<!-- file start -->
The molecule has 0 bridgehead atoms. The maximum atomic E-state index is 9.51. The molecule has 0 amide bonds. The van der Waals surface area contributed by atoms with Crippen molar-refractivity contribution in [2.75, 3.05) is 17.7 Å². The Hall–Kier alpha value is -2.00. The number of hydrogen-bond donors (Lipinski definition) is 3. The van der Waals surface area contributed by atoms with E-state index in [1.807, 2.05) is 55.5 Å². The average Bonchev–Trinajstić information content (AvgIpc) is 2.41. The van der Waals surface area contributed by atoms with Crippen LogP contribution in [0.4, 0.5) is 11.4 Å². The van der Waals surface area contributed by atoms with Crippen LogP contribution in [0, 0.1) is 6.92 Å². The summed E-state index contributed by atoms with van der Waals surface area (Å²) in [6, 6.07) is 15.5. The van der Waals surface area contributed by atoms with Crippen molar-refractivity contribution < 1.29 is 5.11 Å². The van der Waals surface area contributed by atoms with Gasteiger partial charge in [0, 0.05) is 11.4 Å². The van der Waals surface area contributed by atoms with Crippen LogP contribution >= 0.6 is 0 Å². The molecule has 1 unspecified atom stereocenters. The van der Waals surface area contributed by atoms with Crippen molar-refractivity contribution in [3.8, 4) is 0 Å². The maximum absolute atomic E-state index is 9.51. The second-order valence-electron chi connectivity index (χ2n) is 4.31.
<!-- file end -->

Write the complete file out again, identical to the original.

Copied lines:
The molecule has 0 bridgehead atoms. The maximum atomic E-state index is 9.51. The molecule has 0 amide bonds. The van der Waals surface area contributed by atoms with Crippen molar-refractivity contribution in [2.75, 3.05) is 17.7 Å². The Hall–Kier alpha value is -2.00. The number of hydrogen-bond donors (Lipinski definition) is 3. The van der Waals surface area contributed by atoms with E-state index in [1.807, 2.05) is 55.5 Å². The average Bonchev–Trinajstić information content (AvgIpc) is 2.41. The van der Waals surface area contributed by atoms with Crippen LogP contribution in [0.4, 0.5) is 11.4 Å². The van der Waals surface area contributed by atoms with Crippen LogP contribution in [0, 0.1) is 6.92 Å². The summed E-state index contributed by atoms with van der Waals surface area (Å²) in [6, 6.07) is 15.5. The van der Waals surface area contributed by atoms with Crippen molar-refractivity contribution < 1.29 is 5.11 Å². The van der Waals surface area contributed by atoms with Gasteiger partial charge in [0, 0.05) is 11.4 Å². The van der Waals surface area contributed by atoms with Crippen LogP contribution >= 0.6 is 0 Å². The molecule has 1 unspecified atom stereocenters. The van der Waals surface area contributed by atoms with Crippen molar-refractivity contribution in [3.8, 4) is 0 Å². The maximum absolute atomic E-state index is 9.51. The second-order valence-electron chi connectivity index (χ2n) is 4.31.